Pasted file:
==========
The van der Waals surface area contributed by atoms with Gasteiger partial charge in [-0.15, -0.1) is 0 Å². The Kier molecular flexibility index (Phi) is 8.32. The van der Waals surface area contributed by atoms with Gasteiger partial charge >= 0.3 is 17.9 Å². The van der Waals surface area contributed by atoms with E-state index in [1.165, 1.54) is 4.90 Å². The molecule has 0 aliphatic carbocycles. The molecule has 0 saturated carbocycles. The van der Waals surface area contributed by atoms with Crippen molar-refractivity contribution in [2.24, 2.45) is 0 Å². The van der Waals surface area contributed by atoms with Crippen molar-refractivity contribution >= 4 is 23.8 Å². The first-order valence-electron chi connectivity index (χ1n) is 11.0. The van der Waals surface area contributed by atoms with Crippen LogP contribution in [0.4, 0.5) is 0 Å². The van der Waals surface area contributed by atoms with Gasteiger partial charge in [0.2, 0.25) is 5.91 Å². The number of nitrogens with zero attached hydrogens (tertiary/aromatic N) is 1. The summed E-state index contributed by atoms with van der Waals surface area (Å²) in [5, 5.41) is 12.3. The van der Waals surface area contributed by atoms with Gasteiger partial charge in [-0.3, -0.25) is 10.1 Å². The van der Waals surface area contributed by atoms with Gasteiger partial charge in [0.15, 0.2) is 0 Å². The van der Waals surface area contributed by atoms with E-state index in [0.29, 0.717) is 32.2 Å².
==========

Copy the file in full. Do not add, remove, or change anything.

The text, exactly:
The van der Waals surface area contributed by atoms with Gasteiger partial charge in [-0.15, -0.1) is 0 Å². The Kier molecular flexibility index (Phi) is 8.32. The van der Waals surface area contributed by atoms with Gasteiger partial charge >= 0.3 is 17.9 Å². The van der Waals surface area contributed by atoms with E-state index in [1.165, 1.54) is 4.90 Å². The molecule has 0 aliphatic carbocycles. The molecule has 0 saturated carbocycles. The van der Waals surface area contributed by atoms with Crippen molar-refractivity contribution in [2.24, 2.45) is 0 Å². The van der Waals surface area contributed by atoms with Crippen molar-refractivity contribution >= 4 is 23.8 Å². The first-order valence-electron chi connectivity index (χ1n) is 11.0. The van der Waals surface area contributed by atoms with Crippen LogP contribution in [0.4, 0.5) is 0 Å². The van der Waals surface area contributed by atoms with Gasteiger partial charge in [0.2, 0.25) is 5.91 Å². The number of nitrogens with zero attached hydrogens (tertiary/aromatic N) is 1. The summed E-state index contributed by atoms with van der Waals surface area (Å²) in [5, 5.41) is 12.3. The van der Waals surface area contributed by atoms with Gasteiger partial charge in [-0.3, -0.25) is 10.1 Å². The van der Waals surface area contributed by atoms with Gasteiger partial charge in [0.15, 0.2) is 0 Å². The van der Waals surface area contributed by atoms with E-state index in [0.29, 0.717) is 32.2 Å².